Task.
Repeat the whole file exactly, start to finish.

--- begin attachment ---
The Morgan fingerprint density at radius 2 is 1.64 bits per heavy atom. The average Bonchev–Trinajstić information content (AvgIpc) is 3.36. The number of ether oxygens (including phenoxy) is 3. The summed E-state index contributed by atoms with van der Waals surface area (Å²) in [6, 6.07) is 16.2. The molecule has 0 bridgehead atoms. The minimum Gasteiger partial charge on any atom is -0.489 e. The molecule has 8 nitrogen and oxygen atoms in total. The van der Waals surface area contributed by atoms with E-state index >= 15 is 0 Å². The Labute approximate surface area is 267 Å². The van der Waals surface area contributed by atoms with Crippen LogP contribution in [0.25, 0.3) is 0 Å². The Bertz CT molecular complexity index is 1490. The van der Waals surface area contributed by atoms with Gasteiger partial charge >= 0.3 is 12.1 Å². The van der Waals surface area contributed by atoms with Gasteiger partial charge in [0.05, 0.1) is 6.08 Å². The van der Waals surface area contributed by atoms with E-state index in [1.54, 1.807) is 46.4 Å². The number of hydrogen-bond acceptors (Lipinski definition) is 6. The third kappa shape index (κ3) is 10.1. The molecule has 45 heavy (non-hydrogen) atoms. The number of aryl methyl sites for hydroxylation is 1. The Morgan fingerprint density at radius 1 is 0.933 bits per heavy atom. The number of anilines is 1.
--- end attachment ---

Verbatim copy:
The Morgan fingerprint density at radius 2 is 1.64 bits per heavy atom. The average Bonchev–Trinajstić information content (AvgIpc) is 3.36. The number of ether oxygens (including phenoxy) is 3. The summed E-state index contributed by atoms with van der Waals surface area (Å²) in [6, 6.07) is 16.2. The molecule has 0 bridgehead atoms. The minimum Gasteiger partial charge on any atom is -0.489 e. The molecule has 8 nitrogen and oxygen atoms in total. The van der Waals surface area contributed by atoms with E-state index >= 15 is 0 Å². The Labute approximate surface area is 267 Å². The van der Waals surface area contributed by atoms with Crippen LogP contribution in [0.25, 0.3) is 0 Å². The Bertz CT molecular complexity index is 1490. The van der Waals surface area contributed by atoms with Gasteiger partial charge >= 0.3 is 12.1 Å². The van der Waals surface area contributed by atoms with Gasteiger partial charge in [0.05, 0.1) is 6.08 Å². The van der Waals surface area contributed by atoms with E-state index in [1.54, 1.807) is 46.4 Å². The number of hydrogen-bond acceptors (Lipinski definition) is 6. The third kappa shape index (κ3) is 10.1. The molecule has 45 heavy (non-hydrogen) atoms. The number of aryl methyl sites for hydroxylation is 1. The Morgan fingerprint density at radius 1 is 0.933 bits per heavy atom. The number of anilines is 1.